I prefer you to ask before you reblog, and sometimes reblog other blogs (I ask first).  Please respect all copyright. Thank you.

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PiBoIdMo and all that jazz

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I’ve done Nanowrimo (that novel is stil waiting for a reboot as a young adult fantasy piece).  What an experience that was.

Those characters still call me and say,  ‘when are you going to do something about me?’

‘Sorry guys I will listen to you soon, promise, on my to do list, ‘  I reply with my fingers crossed behind my back and a pair of runners begging to be put on my feet.  Well seriously I did have a few friends reading it and they did want to know what was going to happen so one day I will get my act together.

This year I am going to participate in PiBoIdmo for the first time.  The idea of this challenge is to generate 30 ideas for picture books in 30 days.  Considering I have presently completed  only one(and it has been sent off to a publisher for consideration, cross my fingers and keep writing) and have four in process, the idea of generating 30 ideas appealed to me.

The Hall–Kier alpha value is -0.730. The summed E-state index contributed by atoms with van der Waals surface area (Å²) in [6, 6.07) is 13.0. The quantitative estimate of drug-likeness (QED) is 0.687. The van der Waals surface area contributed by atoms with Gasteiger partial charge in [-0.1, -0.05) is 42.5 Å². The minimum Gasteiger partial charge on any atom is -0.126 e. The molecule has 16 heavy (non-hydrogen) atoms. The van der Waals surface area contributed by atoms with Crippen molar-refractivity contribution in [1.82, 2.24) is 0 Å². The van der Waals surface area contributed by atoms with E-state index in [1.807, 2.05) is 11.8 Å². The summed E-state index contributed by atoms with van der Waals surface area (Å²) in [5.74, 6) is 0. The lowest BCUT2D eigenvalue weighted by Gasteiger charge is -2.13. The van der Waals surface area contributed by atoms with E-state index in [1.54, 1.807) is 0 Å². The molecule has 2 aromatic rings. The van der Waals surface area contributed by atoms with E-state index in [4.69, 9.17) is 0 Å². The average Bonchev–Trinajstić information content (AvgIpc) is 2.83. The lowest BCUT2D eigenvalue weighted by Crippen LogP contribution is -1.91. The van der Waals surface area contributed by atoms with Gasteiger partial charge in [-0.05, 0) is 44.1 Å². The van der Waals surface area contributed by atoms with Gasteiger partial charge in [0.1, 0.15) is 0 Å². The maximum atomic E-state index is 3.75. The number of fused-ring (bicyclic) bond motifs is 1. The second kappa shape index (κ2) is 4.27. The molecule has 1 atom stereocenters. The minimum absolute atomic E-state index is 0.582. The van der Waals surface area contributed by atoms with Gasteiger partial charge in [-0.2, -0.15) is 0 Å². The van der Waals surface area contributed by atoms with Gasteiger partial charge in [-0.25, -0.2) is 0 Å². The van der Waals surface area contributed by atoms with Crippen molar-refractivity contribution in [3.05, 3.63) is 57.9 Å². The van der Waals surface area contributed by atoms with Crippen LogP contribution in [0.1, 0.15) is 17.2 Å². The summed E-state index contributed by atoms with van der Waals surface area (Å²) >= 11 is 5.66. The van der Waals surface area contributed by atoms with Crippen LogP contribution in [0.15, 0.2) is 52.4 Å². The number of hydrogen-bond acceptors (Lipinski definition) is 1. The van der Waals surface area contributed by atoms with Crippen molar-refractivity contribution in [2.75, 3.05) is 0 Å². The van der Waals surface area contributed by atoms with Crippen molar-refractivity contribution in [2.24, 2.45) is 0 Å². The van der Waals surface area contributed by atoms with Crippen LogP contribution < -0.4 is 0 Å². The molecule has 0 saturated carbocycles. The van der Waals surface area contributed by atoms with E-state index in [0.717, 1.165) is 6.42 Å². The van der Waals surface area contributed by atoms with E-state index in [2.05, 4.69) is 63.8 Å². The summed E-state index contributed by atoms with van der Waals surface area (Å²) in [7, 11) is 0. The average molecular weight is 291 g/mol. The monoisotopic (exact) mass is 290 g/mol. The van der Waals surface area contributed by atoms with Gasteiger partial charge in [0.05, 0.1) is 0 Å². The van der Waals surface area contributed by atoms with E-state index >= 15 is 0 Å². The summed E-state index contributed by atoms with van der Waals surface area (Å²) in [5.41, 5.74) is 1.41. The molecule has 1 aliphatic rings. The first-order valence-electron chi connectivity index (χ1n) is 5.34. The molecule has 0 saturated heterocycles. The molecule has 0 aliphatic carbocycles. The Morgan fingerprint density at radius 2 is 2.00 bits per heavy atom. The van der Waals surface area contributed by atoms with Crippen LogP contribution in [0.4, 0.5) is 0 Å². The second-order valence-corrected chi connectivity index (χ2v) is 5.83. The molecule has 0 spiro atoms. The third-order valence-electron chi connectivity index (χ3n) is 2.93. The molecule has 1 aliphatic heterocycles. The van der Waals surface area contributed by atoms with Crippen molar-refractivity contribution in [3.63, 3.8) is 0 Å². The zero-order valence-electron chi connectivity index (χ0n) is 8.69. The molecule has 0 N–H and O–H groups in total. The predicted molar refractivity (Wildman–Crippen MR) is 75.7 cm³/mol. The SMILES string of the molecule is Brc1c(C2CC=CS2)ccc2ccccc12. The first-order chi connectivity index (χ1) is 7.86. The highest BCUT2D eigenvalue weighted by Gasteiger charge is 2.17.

I love Tara Lazar’s list of guest bloggers and they have already started blogging.  We have opportunities to win prizes if we comment when visiting the inspiring blogs that are going up to keep us going with our generation of ideas quest.

I am looking forward to the comradarie of the facebook group, the blog, and the opportunity to develop the ways I generate ideas for picture books.

But most of all I love the creative energy that comes from knowing lots of my fellow children’s book authors are at the same time generating their 30 ideas in 30 days.

You can register here if you want to do it to, there’s still time to hop on board PiBoIdMo.

Other news 

Thank you to everyone who has recently joined this blog, 300 of you.  A special thank you to the people who leave comments, likes, and keep on coming back.